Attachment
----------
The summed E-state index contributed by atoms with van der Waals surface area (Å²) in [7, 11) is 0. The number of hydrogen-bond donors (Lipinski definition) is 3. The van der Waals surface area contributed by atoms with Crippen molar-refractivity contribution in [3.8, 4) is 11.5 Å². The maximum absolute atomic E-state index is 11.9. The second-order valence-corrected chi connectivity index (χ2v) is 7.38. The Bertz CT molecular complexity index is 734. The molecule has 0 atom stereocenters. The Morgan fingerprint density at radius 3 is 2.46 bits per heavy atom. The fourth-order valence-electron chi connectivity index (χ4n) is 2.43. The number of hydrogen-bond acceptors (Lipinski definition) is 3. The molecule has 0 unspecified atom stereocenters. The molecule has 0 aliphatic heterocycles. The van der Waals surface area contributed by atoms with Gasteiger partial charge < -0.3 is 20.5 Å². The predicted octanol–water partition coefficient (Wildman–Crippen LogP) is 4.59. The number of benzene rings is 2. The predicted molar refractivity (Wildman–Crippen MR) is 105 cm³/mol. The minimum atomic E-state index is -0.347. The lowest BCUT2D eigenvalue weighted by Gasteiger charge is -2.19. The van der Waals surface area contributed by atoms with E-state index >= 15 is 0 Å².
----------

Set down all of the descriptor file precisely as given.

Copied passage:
The summed E-state index contributed by atoms with van der Waals surface area (Å²) in [7, 11) is 0. The number of hydrogen-bond donors (Lipinski definition) is 3. The van der Waals surface area contributed by atoms with Crippen molar-refractivity contribution in [3.8, 4) is 11.5 Å². The maximum absolute atomic E-state index is 11.9. The second-order valence-corrected chi connectivity index (χ2v) is 7.38. The Bertz CT molecular complexity index is 734. The molecule has 0 atom stereocenters. The Morgan fingerprint density at radius 3 is 2.46 bits per heavy atom. The fourth-order valence-electron chi connectivity index (χ4n) is 2.43. The number of hydrogen-bond acceptors (Lipinski definition) is 3. The molecule has 0 unspecified atom stereocenters. The molecule has 0 aliphatic heterocycles. The van der Waals surface area contributed by atoms with Gasteiger partial charge < -0.3 is 20.5 Å². The predicted octanol–water partition coefficient (Wildman–Crippen LogP) is 4.59. The number of benzene rings is 2. The predicted molar refractivity (Wildman–Crippen MR) is 105 cm³/mol. The minimum atomic E-state index is -0.347. The lowest BCUT2D eigenvalue weighted by Gasteiger charge is -2.19. The van der Waals surface area contributed by atoms with E-state index >= 15 is 0 Å².